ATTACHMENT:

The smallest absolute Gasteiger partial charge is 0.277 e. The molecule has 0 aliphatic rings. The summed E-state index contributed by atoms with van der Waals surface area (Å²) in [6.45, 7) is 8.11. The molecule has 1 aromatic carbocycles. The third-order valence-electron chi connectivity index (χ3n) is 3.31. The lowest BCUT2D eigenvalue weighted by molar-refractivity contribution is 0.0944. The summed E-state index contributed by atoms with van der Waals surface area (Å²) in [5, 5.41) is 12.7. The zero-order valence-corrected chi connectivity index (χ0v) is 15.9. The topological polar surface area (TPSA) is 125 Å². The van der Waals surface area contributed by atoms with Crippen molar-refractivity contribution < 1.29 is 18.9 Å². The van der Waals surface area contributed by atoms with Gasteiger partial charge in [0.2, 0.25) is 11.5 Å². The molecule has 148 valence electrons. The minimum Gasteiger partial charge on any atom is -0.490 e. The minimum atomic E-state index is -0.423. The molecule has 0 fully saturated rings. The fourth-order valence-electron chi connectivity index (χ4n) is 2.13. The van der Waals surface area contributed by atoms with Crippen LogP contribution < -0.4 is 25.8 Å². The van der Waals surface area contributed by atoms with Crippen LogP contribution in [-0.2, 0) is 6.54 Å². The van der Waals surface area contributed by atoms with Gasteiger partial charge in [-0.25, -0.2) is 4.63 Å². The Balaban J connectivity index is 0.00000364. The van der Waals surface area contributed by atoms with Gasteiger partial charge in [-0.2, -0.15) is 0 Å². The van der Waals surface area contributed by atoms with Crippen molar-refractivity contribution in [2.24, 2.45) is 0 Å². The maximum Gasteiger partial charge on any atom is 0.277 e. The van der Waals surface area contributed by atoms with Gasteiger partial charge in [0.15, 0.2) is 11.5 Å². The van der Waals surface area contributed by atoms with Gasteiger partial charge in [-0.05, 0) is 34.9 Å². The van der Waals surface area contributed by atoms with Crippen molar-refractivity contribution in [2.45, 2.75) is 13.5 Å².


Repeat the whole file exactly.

The smallest absolute Gasteiger partial charge is 0.277 e. The molecule has 0 aliphatic rings. The summed E-state index contributed by atoms with van der Waals surface area (Å²) in [6.45, 7) is 8.11. The molecule has 1 aromatic carbocycles. The third-order valence-electron chi connectivity index (χ3n) is 3.31. The lowest BCUT2D eigenvalue weighted by molar-refractivity contribution is 0.0944. The summed E-state index contributed by atoms with van der Waals surface area (Å²) in [5, 5.41) is 12.7. The zero-order valence-corrected chi connectivity index (χ0v) is 15.9. The topological polar surface area (TPSA) is 125 Å². The van der Waals surface area contributed by atoms with Crippen molar-refractivity contribution < 1.29 is 18.9 Å². The van der Waals surface area contributed by atoms with Gasteiger partial charge in [0.2, 0.25) is 11.5 Å². The molecule has 148 valence electrons. The minimum Gasteiger partial charge on any atom is -0.490 e. The minimum atomic E-state index is -0.423. The molecule has 0 fully saturated rings. The fourth-order valence-electron chi connectivity index (χ4n) is 2.13. The van der Waals surface area contributed by atoms with Crippen LogP contribution < -0.4 is 25.8 Å². The van der Waals surface area contributed by atoms with Crippen LogP contribution in [-0.2, 0) is 6.54 Å². The van der Waals surface area contributed by atoms with Gasteiger partial charge in [-0.25, -0.2) is 4.63 Å². The Balaban J connectivity index is 0.00000364. The van der Waals surface area contributed by atoms with Gasteiger partial charge in [-0.2, -0.15) is 0 Å². The van der Waals surface area contributed by atoms with Crippen molar-refractivity contribution in [2.24, 2.45) is 0 Å². The maximum Gasteiger partial charge on any atom is 0.277 e. The van der Waals surface area contributed by atoms with Gasteiger partial charge in [0.15, 0.2) is 11.5 Å². The van der Waals surface area contributed by atoms with Gasteiger partial charge in [-0.05, 0) is 34.9 Å². The van der Waals surface area contributed by atoms with Crippen molar-refractivity contribution in [2.45, 2.75) is 13.5 Å².